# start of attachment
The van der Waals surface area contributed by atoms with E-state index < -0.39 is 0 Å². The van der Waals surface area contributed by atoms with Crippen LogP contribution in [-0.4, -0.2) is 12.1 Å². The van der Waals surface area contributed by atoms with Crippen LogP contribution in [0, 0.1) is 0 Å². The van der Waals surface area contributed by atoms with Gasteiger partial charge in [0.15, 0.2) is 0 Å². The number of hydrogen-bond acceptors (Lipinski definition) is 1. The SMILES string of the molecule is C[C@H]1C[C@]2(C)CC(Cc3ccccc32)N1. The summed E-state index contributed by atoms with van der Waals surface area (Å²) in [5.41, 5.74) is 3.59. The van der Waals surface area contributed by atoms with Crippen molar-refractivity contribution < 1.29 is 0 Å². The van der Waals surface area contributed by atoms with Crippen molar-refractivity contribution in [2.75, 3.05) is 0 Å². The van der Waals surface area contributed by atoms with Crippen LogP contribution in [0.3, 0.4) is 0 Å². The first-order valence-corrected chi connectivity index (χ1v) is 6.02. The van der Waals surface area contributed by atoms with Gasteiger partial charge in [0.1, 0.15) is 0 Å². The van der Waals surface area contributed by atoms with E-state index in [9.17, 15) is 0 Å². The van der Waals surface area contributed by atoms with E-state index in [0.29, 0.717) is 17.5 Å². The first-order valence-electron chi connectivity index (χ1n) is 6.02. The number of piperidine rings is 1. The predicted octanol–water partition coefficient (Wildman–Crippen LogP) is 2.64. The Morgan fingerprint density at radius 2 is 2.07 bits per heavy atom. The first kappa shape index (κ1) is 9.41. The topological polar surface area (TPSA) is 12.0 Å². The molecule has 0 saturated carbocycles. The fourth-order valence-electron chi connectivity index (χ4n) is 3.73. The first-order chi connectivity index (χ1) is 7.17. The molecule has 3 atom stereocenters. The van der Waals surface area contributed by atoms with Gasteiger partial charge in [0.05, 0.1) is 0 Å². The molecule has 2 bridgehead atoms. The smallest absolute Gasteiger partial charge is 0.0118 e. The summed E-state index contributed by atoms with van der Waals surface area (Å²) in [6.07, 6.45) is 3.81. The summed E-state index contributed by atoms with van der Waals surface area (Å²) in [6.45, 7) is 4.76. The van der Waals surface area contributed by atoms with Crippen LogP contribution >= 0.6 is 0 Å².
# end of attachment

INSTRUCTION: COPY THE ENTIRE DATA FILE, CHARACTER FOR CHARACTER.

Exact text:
The van der Waals surface area contributed by atoms with E-state index < -0.39 is 0 Å². The van der Waals surface area contributed by atoms with Crippen LogP contribution in [-0.4, -0.2) is 12.1 Å². The van der Waals surface area contributed by atoms with Crippen LogP contribution in [0, 0.1) is 0 Å². The van der Waals surface area contributed by atoms with Gasteiger partial charge in [0.15, 0.2) is 0 Å². The number of hydrogen-bond acceptors (Lipinski definition) is 1. The SMILES string of the molecule is C[C@H]1C[C@]2(C)CC(Cc3ccccc32)N1. The summed E-state index contributed by atoms with van der Waals surface area (Å²) in [5.41, 5.74) is 3.59. The van der Waals surface area contributed by atoms with Crippen molar-refractivity contribution < 1.29 is 0 Å². The van der Waals surface area contributed by atoms with Crippen molar-refractivity contribution in [2.75, 3.05) is 0 Å². The van der Waals surface area contributed by atoms with Crippen LogP contribution in [0.3, 0.4) is 0 Å². The first-order valence-corrected chi connectivity index (χ1v) is 6.02. The van der Waals surface area contributed by atoms with Gasteiger partial charge in [0.1, 0.15) is 0 Å². The van der Waals surface area contributed by atoms with E-state index in [9.17, 15) is 0 Å². The van der Waals surface area contributed by atoms with E-state index in [0.29, 0.717) is 17.5 Å². The first-order valence-electron chi connectivity index (χ1n) is 6.02. The number of piperidine rings is 1. The predicted octanol–water partition coefficient (Wildman–Crippen LogP) is 2.64. The Morgan fingerprint density at radius 2 is 2.07 bits per heavy atom. The first kappa shape index (κ1) is 9.41. The topological polar surface area (TPSA) is 12.0 Å². The molecule has 0 saturated carbocycles. The fourth-order valence-electron chi connectivity index (χ4n) is 3.73. The first-order chi connectivity index (χ1) is 7.17. The molecule has 3 atom stereocenters. The van der Waals surface area contributed by atoms with Gasteiger partial charge in [0.05, 0.1) is 0 Å². The molecule has 2 bridgehead atoms. The smallest absolute Gasteiger partial charge is 0.0118 e. The summed E-state index contributed by atoms with van der Waals surface area (Å²) in [6.07, 6.45) is 3.81. The summed E-state index contributed by atoms with van der Waals surface area (Å²) in [6.45, 7) is 4.76. The van der Waals surface area contributed by atoms with Crippen LogP contribution >= 0.6 is 0 Å².